Psychosocial dwarfism is thought to be mediated by the hypothalamic effects of chronic stress.13,14 Growth does not respond to GH treatment but all pituitary abnormalities resolve with resolution of the adverse social circumstances.13 

The diagnosis of psychosocial dwarfism is based on suggestive history and, importantly, on establishing reversal of growth failure after removal of the psychosocial stressor. Hypopituitarism must be excluded with screening as suggested in Box 2.

FTT associated with increased metabolic need

Diabetes mellitus

The main endocrine aetiology in FTT associated with increased metabolic need is type 1 diabetes mellitus, most often due to autoimmune destruction of the insulin-producing islet cells. Diabetes can develop at any age, including in neonates and infants, in whom a monogenic cause is more likely; however, until a specific genetic cause is established, insulin remains the appropriate treatment.

Without the anabolic action of insulin, glucose is lost in the urine and the net catabolic effect leads to weight loss in a child who is eating and drinking voraciously. The absence of insulin allows uncontrolled ketogenesis, leading to life-threatening acidosis and metabolic derangement, so this is an important diagnosis to not delay or miss. As shown in Case 6, the diagnosis may be delayed with life-threatening consequences when there are other plausible causes of weight loss such as psychiatric comorbidity or developmental delay. 

The key to making the diagnosis is to consider it. The next step is a urine dipstick for glucosuria (and ketonuria) or a capillary (finger-prick) blood glucose test and, if possible, measurement of ketones. These should be performed in the office.

Investigations to screen for diabetes mellitus are listed in Box 5.


Hyperthyroidism at any age is associated with weight loss or poor weight gain despite a big appetite, because of the increased metabolic rate. The most common symptoms described beyond infancy are anxiety, restlessness, poor sleep, weakness and decreased exercise tolerance. Signs elicited on examination include tachycardia, warm sweaty hands, fine tremor, rapid correcting reflexes, exophthalmos, lid-lag and conjunctival chemosis. The neonate presents with poor weight gain, irritability, jitteriness and tachycardia. The most common aetiology is autoimmune thyroid disease, with hyperthyroidism caused by antibodies (thyrotropin-receptor antibodies; TRAb) stimulating the thyroid stimulating hormone (TSH) receptor.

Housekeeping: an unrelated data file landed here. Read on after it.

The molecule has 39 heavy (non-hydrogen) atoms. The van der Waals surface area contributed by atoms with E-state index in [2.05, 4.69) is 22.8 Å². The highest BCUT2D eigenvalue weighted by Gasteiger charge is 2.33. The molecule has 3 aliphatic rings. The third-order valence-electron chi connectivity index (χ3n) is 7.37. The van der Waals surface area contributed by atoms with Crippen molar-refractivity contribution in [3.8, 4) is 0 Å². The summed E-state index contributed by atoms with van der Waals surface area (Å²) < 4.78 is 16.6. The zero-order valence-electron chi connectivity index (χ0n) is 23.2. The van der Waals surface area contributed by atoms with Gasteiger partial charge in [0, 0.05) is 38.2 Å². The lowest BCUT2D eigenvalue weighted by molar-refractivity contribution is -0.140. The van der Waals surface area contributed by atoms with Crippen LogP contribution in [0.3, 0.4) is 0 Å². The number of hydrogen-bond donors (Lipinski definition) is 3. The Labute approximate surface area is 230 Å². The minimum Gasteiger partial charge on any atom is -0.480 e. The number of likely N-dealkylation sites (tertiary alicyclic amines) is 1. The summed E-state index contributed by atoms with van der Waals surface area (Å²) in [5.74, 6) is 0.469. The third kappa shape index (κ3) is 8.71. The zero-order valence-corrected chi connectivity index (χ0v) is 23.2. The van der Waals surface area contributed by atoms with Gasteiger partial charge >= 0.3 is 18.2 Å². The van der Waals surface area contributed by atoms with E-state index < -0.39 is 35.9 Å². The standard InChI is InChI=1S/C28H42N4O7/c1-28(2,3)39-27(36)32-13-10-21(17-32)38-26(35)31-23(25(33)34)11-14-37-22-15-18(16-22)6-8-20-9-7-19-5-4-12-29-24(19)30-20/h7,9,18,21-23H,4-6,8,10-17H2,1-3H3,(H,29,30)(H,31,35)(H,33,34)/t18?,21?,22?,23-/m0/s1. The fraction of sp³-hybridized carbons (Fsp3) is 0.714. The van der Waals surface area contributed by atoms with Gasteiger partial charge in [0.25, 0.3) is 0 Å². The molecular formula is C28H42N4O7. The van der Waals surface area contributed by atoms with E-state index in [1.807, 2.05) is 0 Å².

Neonatal hyperthyroidism is usually due to transplacental passage of TRAb from mother to fetus. There should be a history of maternal hyperthyroid autoimmune thyroid disease (Graves’ disease). The onset of neonatal hyperthyroidism may be delayed when the mother is taking significant doses of antithyroid medications as these also cross the placenta and affect the newborn’s thyroid; hence infant review about the age of day 5 with repeat thyroid function testing is crucial. 

Rarely, hyperthyroidism is due to an activating mutation of the TSH receptor. Inheritance is autosomal dominant (but it can be sporadic), so there may be a family history, but, importantly, the timing of onset is variable, even within kindreds.

Although modern TRAb assays have very high sensitivity and specificity, they are not perfect,16 and infant follow up should be guided by the clinical history, not just serological findings to avoid late diagnosis, as shown in Case 7. Missed neonatal thyrotoxicosis can have irreversible consequences including heart failure and craniosynostosis.

TRAb-positive neonatal thyrotoxicosis resolves once maternal antibodies disappear from the infant’s circulation within a few months. 

The diagnostic screening investigations for suspected hyperthyroidism are listed in Box 6.


In children of any age with FTT, general screening investigations including serum electrolytes, calcium, phosphate and glucose levels; liver function tests; and full thyroid function tests, together with a good history and examination, will provide a reasonable indication of whether an endocrine abnormality is likely.

There are many caveats to the interpretation of endocrine investigations and if an endocrine cause is thought likely, early consultation with an endocrinologist is advisable. On the other hand, because most children will have another explanation for their poor weight gain, consultation with a general paediatrician may be of most help in the first instance.    ET